Known for its rolling hills and vales of green (at least forty shades), it's no wonder the term "The Emerald Isle" is synonymous with Ireland. A short drive outside of Dublin, one instantly notices that most of the Irish countryside is dotted with farms and national parks, where the landscape in almost every county is domnated by some of the greenest hills anywhere in the world. Picturesque doesn't begin to describe what a beauty these lands are. (please note: some photos are mobile edits from my partner's phone).
Over the course of four days, I trekked across the island via Dublin, Glendalough, Kilkenny, the Cliffs of Moher, the Burren and Galway. Here'a quick overview of my experience and suggestions for planning your own Irish getaway.
Day 1: Dublin
I took an overnight flight from JFK to Dublin that arrived around 8 a.m. Thereafter, I took the express bus from the airport to Wellington Quay where I had a quick brunch at Panem Cafe. I highly recommend the custard filled croissant for dessert! With some time to spare before checking into the Airbnb, I headed to Grogan's Pub for a pint (or two) of Guinness. A local pub in the heart of the city, I thoroughly enjoyed the atmosphere created by the locals and tourists alike. And yes, Guinness really does taste best in Ireland! Why? The Guinness factory is right down the road and therefore the freshest you can possibly get. However, be patient when ordering a pint as the pouring and "settling" of the stout will take 2-3 minutes. I cannot tell you how many times I felt the bartender had forgotten my order because it took a while before my pint appeared, only to realize that the stout needed to "settle." Read here about the science behind pouring the perfect pint of Guinness.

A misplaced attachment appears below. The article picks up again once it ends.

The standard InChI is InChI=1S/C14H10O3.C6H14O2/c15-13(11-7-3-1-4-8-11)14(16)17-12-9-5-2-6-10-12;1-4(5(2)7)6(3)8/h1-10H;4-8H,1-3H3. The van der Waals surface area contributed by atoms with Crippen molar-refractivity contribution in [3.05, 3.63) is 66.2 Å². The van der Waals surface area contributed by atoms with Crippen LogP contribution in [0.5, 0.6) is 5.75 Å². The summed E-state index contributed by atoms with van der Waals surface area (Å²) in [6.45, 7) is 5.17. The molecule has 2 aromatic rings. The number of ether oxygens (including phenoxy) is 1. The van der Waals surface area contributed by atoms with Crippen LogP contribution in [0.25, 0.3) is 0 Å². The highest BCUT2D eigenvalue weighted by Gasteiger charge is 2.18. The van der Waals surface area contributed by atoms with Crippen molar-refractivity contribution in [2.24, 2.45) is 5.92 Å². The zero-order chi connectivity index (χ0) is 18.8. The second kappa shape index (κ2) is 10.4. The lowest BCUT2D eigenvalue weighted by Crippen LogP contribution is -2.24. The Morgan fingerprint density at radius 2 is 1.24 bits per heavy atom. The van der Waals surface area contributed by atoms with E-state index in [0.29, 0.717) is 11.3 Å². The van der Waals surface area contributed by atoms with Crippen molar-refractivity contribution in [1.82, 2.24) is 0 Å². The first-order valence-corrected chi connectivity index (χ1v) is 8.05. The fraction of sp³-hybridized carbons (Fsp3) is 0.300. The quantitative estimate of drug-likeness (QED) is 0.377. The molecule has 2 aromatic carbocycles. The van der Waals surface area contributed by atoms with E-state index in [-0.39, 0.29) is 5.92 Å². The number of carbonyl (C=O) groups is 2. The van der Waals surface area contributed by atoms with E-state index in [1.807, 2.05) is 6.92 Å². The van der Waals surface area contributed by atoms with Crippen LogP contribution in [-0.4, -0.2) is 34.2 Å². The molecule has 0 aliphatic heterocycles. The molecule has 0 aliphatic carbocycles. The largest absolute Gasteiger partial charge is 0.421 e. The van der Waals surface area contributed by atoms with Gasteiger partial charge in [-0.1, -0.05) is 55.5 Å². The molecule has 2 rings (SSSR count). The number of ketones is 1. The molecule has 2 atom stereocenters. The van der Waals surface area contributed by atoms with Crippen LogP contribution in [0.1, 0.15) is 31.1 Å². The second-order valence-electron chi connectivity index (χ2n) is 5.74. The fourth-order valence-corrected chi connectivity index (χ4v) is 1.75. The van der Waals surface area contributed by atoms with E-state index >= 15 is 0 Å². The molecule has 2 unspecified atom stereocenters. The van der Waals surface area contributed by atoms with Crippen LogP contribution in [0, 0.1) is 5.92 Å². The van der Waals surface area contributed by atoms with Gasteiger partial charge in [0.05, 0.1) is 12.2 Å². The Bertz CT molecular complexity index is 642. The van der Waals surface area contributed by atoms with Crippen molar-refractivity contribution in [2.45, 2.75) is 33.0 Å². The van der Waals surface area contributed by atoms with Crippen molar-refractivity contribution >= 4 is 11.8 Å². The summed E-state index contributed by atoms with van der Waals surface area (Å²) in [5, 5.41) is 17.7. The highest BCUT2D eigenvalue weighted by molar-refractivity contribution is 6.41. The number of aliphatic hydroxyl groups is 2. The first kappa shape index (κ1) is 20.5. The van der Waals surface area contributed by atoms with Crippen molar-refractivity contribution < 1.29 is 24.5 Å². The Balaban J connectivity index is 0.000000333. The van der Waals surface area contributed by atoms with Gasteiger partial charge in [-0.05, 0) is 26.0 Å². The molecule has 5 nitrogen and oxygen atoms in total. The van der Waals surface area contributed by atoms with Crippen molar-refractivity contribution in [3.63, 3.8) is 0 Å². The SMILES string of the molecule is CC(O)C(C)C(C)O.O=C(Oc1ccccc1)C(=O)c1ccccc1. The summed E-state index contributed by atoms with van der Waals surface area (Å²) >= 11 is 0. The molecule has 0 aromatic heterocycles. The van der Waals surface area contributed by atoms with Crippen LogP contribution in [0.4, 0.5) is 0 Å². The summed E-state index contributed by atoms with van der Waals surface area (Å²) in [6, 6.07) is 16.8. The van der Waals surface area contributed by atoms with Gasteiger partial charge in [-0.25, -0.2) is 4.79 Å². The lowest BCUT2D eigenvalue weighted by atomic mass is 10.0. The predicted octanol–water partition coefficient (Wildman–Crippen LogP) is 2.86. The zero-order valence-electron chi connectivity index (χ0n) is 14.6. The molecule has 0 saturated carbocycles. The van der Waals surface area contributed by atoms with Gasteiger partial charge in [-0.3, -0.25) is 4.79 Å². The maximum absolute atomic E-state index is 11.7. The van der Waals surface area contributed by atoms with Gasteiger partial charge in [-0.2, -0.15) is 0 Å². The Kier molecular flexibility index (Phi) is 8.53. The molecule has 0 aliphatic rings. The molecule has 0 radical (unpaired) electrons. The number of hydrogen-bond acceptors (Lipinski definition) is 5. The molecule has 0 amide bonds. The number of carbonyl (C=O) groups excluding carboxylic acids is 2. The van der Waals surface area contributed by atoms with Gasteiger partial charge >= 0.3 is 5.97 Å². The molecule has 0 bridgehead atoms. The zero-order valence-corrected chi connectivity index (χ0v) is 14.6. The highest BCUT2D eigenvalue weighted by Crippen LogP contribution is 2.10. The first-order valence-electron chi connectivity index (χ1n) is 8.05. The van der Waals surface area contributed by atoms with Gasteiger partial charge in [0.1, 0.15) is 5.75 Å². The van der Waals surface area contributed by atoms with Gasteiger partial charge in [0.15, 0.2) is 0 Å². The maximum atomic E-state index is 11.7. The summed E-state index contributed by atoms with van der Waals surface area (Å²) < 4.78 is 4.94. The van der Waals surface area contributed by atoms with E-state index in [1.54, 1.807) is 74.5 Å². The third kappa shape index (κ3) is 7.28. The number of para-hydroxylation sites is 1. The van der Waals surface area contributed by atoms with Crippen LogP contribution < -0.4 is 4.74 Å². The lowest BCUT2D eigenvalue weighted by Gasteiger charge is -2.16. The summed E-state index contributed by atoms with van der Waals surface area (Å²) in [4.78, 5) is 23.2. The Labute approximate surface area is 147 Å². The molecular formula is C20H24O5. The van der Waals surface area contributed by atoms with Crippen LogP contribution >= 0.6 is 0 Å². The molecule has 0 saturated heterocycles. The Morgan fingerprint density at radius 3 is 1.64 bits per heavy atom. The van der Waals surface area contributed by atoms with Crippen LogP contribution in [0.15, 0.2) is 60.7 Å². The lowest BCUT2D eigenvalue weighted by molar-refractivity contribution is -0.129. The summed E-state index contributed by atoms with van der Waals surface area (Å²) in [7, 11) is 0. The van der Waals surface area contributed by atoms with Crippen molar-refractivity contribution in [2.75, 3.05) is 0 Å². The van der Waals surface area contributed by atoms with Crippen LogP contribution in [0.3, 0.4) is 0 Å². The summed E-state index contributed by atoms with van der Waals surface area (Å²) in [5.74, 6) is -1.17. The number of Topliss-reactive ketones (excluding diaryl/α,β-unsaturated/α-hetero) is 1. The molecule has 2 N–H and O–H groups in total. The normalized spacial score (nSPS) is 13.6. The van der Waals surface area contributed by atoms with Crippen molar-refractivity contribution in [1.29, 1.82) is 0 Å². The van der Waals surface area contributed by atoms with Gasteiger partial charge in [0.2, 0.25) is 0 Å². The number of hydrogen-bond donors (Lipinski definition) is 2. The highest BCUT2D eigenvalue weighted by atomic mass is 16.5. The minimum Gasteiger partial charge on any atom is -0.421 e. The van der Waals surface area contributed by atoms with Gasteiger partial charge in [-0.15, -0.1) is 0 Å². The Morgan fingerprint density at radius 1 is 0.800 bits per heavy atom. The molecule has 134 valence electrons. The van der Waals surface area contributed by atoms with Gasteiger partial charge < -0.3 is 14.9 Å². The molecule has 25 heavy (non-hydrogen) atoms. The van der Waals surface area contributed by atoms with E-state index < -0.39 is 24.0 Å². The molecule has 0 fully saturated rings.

After noon, I checked into my Airbnb. I opted for a spot a few blocks from the city center so everything would be easily accessible. Old Dublin is located south of the River Liffey and most attractions are within 15-30 minutes walk from the river. I took a shower and headed out for quick bite before a walking tour I had scheduled for 5 p.m. I opted for fish & chips at Jaf's on the north side of the river. Since I was a few blocks from the famous O'Connell Street, I headed over to Maadigan's for another pint of Guinness. This was a traditional Irish pub where many locals dined and where you could find some grandpas at the bar who were probably on their second or third pint of Guinness by three in the afternoon. That said, everyone was very friendly, often inquiring to know if I was visiting and how was I liking Dublin.